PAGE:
N Touch
Monday 22 July 2019
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Greater awareness needed

While TB cases decrease

FOR the past ten years, there has been a gradual decrease in tuberculosis (TB) cases in TT. However in 2016 alone, 238 new cases were identified, Steve De Las, chairman of the North Central Regional Health Authority (NCRHA) has revealed. De Las said more needs to be done to raise awareness of thedisease in order to address many of the myths and false beliefs about TB.

“People need to be aware that TB is 100 per cent curable.

“I am pleased that our staff at the NCRHA, together with the ministry, have taken the initiative to move forward with this project as we are realising much of the misinformation surrounding this disease can be clarified by our medical practitioners.

“You have an important role to play in making our patients feel comfortable by clarifying how the disease is spread, what kinds of activities will put you at risk, what can be done to address patient concerns and what can be done by persons at high risk to protect themselves and reduce exposure,” De Las said yesterday at a sensitisation workshop on TB at the Eric Williams Medical Sciences Complex in Mt Hope.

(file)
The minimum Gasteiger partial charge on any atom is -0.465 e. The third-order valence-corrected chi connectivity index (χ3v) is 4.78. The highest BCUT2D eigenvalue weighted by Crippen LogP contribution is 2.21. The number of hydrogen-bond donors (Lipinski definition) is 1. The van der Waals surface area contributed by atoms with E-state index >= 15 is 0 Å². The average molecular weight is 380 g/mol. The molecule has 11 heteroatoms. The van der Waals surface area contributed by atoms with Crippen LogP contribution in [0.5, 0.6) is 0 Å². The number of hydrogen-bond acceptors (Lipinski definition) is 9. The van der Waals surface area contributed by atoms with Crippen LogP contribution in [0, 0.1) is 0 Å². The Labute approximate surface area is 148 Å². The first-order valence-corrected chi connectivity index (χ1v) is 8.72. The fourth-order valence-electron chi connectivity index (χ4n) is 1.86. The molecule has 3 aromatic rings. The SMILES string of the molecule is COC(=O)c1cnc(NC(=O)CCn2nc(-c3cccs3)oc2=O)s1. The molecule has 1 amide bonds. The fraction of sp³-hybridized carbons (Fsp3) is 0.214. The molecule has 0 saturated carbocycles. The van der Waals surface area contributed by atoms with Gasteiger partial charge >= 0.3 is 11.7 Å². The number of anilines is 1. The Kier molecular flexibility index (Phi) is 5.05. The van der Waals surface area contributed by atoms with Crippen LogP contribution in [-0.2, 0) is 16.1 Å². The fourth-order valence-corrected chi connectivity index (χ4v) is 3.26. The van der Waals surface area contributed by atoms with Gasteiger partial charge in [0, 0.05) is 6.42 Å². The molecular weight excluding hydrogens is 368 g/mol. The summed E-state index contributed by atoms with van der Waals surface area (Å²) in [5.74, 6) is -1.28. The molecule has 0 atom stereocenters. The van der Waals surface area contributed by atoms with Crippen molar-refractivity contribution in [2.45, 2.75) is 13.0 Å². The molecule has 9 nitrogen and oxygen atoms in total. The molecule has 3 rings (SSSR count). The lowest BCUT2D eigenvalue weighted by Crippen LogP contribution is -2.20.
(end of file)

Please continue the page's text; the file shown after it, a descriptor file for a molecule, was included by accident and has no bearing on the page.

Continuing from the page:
In commemoration of World TB Day, De Las said the Thoracic Society (TSOTT), the NCRHA and the Thoracic Division of the ministry of health will embark on nationwide activities, engaging internal stakeholders to increase awareness of the disease both for medical personnel, people who are most at risk of interacting with people suffering from TB, as well as the general public.

Chief Medical Officer Dr Roshan Parasram told clinical stakeholders it is their duty to ensure all citizens, especially the “poor and disenfranchised,” access health care services to avoid the onset of this preventable disease.

Parasram said TB generally affects adults in their most productive years, though all age groups are at risk.

More than 95 per cent of cases and deaths are found in developing countries.

He said despite significant progress over the last decades, TB continues to be the top infectious killer worldwide, claiming over 4,500 lives a day.

Parasram said despite the figures, strides have been made globally to combat the spread of the disease, as it was estimated that 53 million lives were saved through TB diagnosis and treatment between 2000 and 2016.

He also said the WHO had warned that multidrug-resistant TB (MDR-TB) remains a public health crisis and a health security threat.

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